Value unblocking proceeded in an identical manner. In each session, compound cues, AX and CZ, were presented for 30 s. Compound cue CZ was, like AX, paired with O1 × 3, which was the same flavor but greater quantity than that associated with C. Session length and reminder cue sessions were the same as those given in identity unblocking. Again, conditioned responding was measured in the 10 s before first food pellet delivery for both identity and value compound conditioning. The final probe test consisted of six unrewarded 30 s presentations of A, C, X, and Z; average intertrial intervals were 2.5 min. For the probe test data, the entire 30 s cue was analyzed because no rewards were given.
Data were acquired using Coulbourn GS2 software. Raw data were processed in Matlab to extract food cup percentage (the amount of time the rat was at the food cup relative to the total cue period sampled) and food cup rate (the number of entries to the food cup per minute during the cue period sampled). These data were analyzed using Statistica. To be included in the probe test analysis, rats must have shown both a food cup rate and food cup percentage greater than zero on more than one of the six X, Y, or Z trials. As noted above, our analysis of these measures of conditioned responding was restricted to the first 10 s of the cues during initial and compound conditioning to avoid contamination with behavior after food pellet delivery. However, during the probe test, when no food was delivered, we analyzed the full 30 s cue period. Previously, value unblocking has been reported using percentage of time spent at the food cup, whereas we and others have reported identity unblocking using rate of food cup responding (Burke et al., 2008). To fairly compare both forms of unblocking, primary analyses were performed with MANOVA in which food cup rate and food cup percentage were dependent variables. Given significant MANOVA results, to maintain consistency with previous reports, value unblocking data were plotted in food cup percentage and identity unblocking data were plotted in food cup rate. Finally, we note that the same pattern of X–Y and X–Z responding was seen in both food cup percentage and food cup rate. However, lesser variation and greater significance was seen in the traditional measure for each form of unblocking. (We are happy to send figures of the nontraditional measure of each form of unblocking upon request.)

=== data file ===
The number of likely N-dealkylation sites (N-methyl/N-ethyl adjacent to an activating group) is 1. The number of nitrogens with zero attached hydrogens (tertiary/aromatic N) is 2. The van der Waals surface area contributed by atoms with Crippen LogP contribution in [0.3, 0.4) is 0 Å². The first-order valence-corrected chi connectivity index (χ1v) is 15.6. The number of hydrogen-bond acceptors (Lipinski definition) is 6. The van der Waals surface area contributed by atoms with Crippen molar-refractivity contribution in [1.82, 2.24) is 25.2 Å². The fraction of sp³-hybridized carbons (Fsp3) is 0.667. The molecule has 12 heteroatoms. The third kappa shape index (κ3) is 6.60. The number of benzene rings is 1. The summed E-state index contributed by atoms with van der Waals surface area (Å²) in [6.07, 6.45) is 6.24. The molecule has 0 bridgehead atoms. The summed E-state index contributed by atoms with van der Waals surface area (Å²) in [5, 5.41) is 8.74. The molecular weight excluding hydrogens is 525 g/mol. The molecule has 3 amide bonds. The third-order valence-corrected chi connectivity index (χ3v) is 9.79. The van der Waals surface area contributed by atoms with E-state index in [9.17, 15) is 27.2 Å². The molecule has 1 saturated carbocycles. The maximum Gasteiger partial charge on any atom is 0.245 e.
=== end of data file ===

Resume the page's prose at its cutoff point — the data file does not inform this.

One VS-lesioned rat failed to fully recover from surgery and did not go on to receive training. OFC lesions targeted the lateral areas on the dorsal bank of the rhinal sulcus, including the lateral and dorsolateral orbital regions and dorsal and ventral agranular regions. Lesions were estimated to have affected >50% of the area within these regions on average. Minimum/maximum lesion extent (Fig. 1a) and representative sham and neurotoxic lesions (Fig. 1c,d) are shown. VS lesions targeted the core subregion and were estimated to have affected >40% of the core, on average. Damage to the adjacent shell subregion was minimal and was estimated to affect <5% of the shell, on average. Minimum/maximum lesion extent (Fig. 1b) and representative sham and neurotoxic lesions (Fig. 1e,f) are shown.